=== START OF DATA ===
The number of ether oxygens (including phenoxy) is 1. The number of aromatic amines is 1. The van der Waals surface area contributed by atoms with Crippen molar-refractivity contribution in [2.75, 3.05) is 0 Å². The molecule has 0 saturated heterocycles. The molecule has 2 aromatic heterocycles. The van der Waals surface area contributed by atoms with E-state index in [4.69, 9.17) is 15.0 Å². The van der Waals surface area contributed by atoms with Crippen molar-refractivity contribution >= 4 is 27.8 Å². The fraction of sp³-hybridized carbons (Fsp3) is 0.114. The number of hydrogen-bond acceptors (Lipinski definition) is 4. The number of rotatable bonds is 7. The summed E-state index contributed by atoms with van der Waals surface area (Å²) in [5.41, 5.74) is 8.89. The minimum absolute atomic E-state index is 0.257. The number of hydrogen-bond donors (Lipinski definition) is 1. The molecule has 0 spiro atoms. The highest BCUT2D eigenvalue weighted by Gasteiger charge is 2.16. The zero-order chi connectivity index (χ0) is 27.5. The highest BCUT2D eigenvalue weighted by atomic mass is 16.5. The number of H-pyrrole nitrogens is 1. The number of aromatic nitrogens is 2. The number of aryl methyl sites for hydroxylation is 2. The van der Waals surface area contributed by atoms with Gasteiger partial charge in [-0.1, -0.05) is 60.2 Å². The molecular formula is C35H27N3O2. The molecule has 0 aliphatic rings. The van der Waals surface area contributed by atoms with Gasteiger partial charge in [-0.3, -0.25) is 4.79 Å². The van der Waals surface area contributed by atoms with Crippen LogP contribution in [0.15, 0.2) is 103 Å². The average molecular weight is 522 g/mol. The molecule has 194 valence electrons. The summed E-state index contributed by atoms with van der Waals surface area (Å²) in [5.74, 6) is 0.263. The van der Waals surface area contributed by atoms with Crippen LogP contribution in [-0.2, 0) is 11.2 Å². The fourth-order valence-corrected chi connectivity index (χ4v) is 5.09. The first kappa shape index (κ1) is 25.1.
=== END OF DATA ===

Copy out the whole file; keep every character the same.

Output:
The number of ether oxygens (including phenoxy) is 1. The number of aromatic amines is 1. The van der Waals surface area contributed by atoms with Crippen molar-refractivity contribution in [2.75, 3.05) is 0 Å². The molecule has 0 saturated heterocycles. The molecule has 2 aromatic heterocycles. The van der Waals surface area contributed by atoms with E-state index in [4.69, 9.17) is 15.0 Å². The van der Waals surface area contributed by atoms with Crippen molar-refractivity contribution >= 4 is 27.8 Å². The fraction of sp³-hybridized carbons (Fsp3) is 0.114. The number of hydrogen-bond acceptors (Lipinski definition) is 4. The number of rotatable bonds is 7. The summed E-state index contributed by atoms with van der Waals surface area (Å²) in [5.41, 5.74) is 8.89. The minimum absolute atomic E-state index is 0.257. The number of hydrogen-bond donors (Lipinski definition) is 1. The molecule has 0 spiro atoms. The highest BCUT2D eigenvalue weighted by Gasteiger charge is 2.16. The zero-order chi connectivity index (χ0) is 27.5. The highest BCUT2D eigenvalue weighted by atomic mass is 16.5. The number of H-pyrrole nitrogens is 1. The number of aromatic nitrogens is 2. The number of aryl methyl sites for hydroxylation is 2. The van der Waals surface area contributed by atoms with Gasteiger partial charge in [-0.1, -0.05) is 60.2 Å². The molecular formula is C35H27N3O2. The molecule has 0 aliphatic rings. The van der Waals surface area contributed by atoms with Gasteiger partial charge in [-0.3, -0.25) is 4.79 Å². The van der Waals surface area contributed by atoms with Crippen LogP contribution in [0.15, 0.2) is 103 Å². The average molecular weight is 522 g/mol. The molecule has 194 valence electrons. The summed E-state index contributed by atoms with van der Waals surface area (Å²) in [5.74, 6) is 0.263. The van der Waals surface area contributed by atoms with Crippen LogP contribution in [-0.2, 0) is 11.2 Å². The fourth-order valence-corrected chi connectivity index (χ4v) is 5.09. The first kappa shape index (κ1) is 25.1.